"Excellent!" Mr Holmes exclaimed. "It is a pleasure to hear an expert not only comfortable with her subject but well able to explain it."

I was ridiculously pleased at the compliment and hoped I would not blush.

"Since the knots used are slip-knots," Mr Holmes continued. "I imagine that it would be possible to tie oneself up quite securely with these knots."

"Certainly," I agreed. "Just tie the ropes to the bed, put hands and feet through the loops and pull tight."

"Would it be possible to achieve the situation in which we found the marchioness?" Mr Holmes asked, offering me one of the photographs to examine.

"I doubt it," I replied. "The loops around the limbs have to be tightened and that must create some slack. The only place the slack can go is into the length of rope between the slip knots and the belays to the bed frame. The ropes look to be quite taut in the photograph."

"They were," Holmes confirmed.

"The only way I can think of determining just how tight the ropes could be would be to try it," I said somewhat hesitantly.

"That would be splendid!" Sergeant West declared enthusiastically. "If you can't do it, then nobody can."

"I'm not sure it actually proves anything of the kind," I replied. "It merely demonstrates that I don't know how to do it."

"Well said, Miss MacKenzie!" Mr Holmes said emphatically. "Impeccable logic. But don't forget that an expert witness in a court of law may express an opinion and discuss likelihoods. I regard you as an expert in this matter, so your opinion is of great value to me. Would you really be prepared to conduct an experiment in this matter?"

"Certainly," I replied, making my mind up, "but surely we should not disturb the marchioness's bed unnecessarily?"

"No indeed," replied Sergeant West. "I will find out if there is another bed we may use."

While the sergeant was away, I prepared myself for the experiment. I was clearly impractically dressed for struggling with ropes on a bed, so with Mr Holmes's back discreetly turned, I removed my skirt and stockings. I had a pair thick black tights, which I used for rehearsal and practice, in my bag. I sat on the floor to pull them on and stood up somewhat self-consciously. I also had a coil of rope almost identical to that used to bind the marchioness.

Sergeant West returned shortly after I had finished changing. His eyes goggled slightly at the sight of my impromptu sweater-and-tights costume, but he said nothing and thereafter kept his gaze firmly on my face. "There is another room with an identical bed," he told us.

11.10 pm: Experimentation

Mr Holmes and I followed the sergeant to another bedroom on the same floor of the house. It was a much smaller and less splendid room but, as promised, the bed was the twin of the one we had just been examining. The room appeared to be a spare bedroom. The bed was not made up and the chairs in the room were covered by dust sheets.

I did not waste time but set to work immediately. I cut four lengths of rope each about a yard long. I secured each of them to a bedpost with a midshipman's hitch and formed a running noose in the end of each with a buntline hitch, exactly as I had observed in the marchioness's bedroom. I sat on the bed and inserted each foot through the prepared loops which I tightened firmly. I demonstrated to Mr Holmes and Sergeant West that the loops would now not release without considerable effort.

The problem was to achieve the minimum slack in the ropes. I lay back and stretched my left arm up towards the head of the bed. It was immediately obvious that I would end up with far too much slack if I used the rope as it was. I decided not to disturb the buntline hitch forming the loop, but instead to take up the slack at the midshipman's hitch that formed the belay to the bed head. I discovered that I could not reach it. I sat up again and leaned towards the foot of the bed to lengthen the ropes securing my ankles. I could just do it, but I was fit and flexible for my act; many women would not be able to fold themselves almost in half with their legs straight and spread apart.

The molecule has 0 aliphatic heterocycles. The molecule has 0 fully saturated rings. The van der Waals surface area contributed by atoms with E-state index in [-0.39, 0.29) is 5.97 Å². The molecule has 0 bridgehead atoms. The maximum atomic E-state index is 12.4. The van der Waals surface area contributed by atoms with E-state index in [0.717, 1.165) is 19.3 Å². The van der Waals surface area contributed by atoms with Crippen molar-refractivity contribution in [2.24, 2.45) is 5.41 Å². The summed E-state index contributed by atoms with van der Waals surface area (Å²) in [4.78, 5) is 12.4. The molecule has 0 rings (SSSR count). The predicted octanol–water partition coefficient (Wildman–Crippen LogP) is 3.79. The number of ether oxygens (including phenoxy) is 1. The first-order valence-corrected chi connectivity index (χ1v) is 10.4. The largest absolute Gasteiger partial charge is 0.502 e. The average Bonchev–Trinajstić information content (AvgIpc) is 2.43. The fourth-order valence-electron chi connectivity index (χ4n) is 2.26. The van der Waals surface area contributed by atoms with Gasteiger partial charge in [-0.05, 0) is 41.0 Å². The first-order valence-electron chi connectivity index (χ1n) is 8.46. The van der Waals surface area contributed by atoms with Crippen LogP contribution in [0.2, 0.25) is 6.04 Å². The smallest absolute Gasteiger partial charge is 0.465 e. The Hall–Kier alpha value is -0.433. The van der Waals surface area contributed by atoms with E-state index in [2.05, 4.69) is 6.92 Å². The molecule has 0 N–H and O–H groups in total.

I stretched out again and fiddled with the rope for my left wrist for almost five minutes before I was happy with the length. I shuffled to my right and repeated the adjustment with the other wrist rope. Finally satisfied, I guided my left hand through its loop with the fingertips of my right hand then pulled the loop tight until it jammed. I reached out with my right hand for the remaining loop but discovered that I had misjudged the length of rope and, even with my whole body at maximum stretch, I could only hook one fingertip though the loop intended for my hand. I muttered an unladylike curse under my breath and prepared to free my left hand in order to be able to adjust both the length of both ropes.

Mr Holmes signalled me to stop. "I perceive that this process may take several iterations to obtain the optimum lengths," he said. "Let me perform the adjustments in order to save some time."

I agreed readily. Holmes released and re-tightened both the midshipman's hitches securing my wrist ropes to make the ropes fractionally longer. The loop for my right wrist was now just within reach. I kept my fingers together and slid them through the loop then spread them out to ease the rope towards my wrist. I tugged gently against the rope to close the loop a little, giving me slightly more slack, then I shook it down the rest of the way to my wrist and pulled against the rope to tighten and lock the buntline hitch.

I experimented with the tension on the ropes. They were disappointingly slack. "Gentlemen," I announced. "I do not believe that I could have successfully tied myself up with the ropes any tighter than they are just now. This does not seem to match the marchioness's position as shown in Mr Holmes's photographs."